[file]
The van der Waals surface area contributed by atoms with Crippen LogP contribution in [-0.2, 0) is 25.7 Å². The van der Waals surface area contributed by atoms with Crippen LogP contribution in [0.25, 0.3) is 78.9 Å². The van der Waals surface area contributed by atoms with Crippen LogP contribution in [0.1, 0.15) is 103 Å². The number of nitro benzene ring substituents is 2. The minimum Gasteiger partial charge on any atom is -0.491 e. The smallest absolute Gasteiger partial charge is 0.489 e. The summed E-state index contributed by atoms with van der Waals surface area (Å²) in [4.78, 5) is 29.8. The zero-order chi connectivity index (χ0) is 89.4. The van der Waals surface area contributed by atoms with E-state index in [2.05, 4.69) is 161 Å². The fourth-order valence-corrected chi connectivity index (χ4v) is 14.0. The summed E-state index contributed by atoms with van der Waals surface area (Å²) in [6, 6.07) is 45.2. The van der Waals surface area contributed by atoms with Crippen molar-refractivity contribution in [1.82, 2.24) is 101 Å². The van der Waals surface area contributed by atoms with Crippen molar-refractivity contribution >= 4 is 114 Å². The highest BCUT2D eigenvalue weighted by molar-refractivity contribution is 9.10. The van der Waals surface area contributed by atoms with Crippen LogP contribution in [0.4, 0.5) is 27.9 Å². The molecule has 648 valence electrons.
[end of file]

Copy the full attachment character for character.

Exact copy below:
The van der Waals surface area contributed by atoms with Crippen LogP contribution in [-0.2, 0) is 25.7 Å². The van der Waals surface area contributed by atoms with Crippen LogP contribution in [0.25, 0.3) is 78.9 Å². The van der Waals surface area contributed by atoms with Crippen LogP contribution in [0.1, 0.15) is 103 Å². The number of nitro benzene ring substituents is 2. The minimum Gasteiger partial charge on any atom is -0.491 e. The smallest absolute Gasteiger partial charge is 0.489 e. The summed E-state index contributed by atoms with van der Waals surface area (Å²) in [4.78, 5) is 29.8. The zero-order chi connectivity index (χ0) is 89.4. The van der Waals surface area contributed by atoms with E-state index in [2.05, 4.69) is 161 Å². The fourth-order valence-corrected chi connectivity index (χ4v) is 14.0. The summed E-state index contributed by atoms with van der Waals surface area (Å²) in [6, 6.07) is 45.2. The van der Waals surface area contributed by atoms with Crippen molar-refractivity contribution in [1.82, 2.24) is 101 Å². The van der Waals surface area contributed by atoms with Crippen molar-refractivity contribution >= 4 is 114 Å². The highest BCUT2D eigenvalue weighted by molar-refractivity contribution is 9.10. The van der Waals surface area contributed by atoms with Crippen LogP contribution in [0.4, 0.5) is 27.9 Å². The molecule has 648 valence electrons.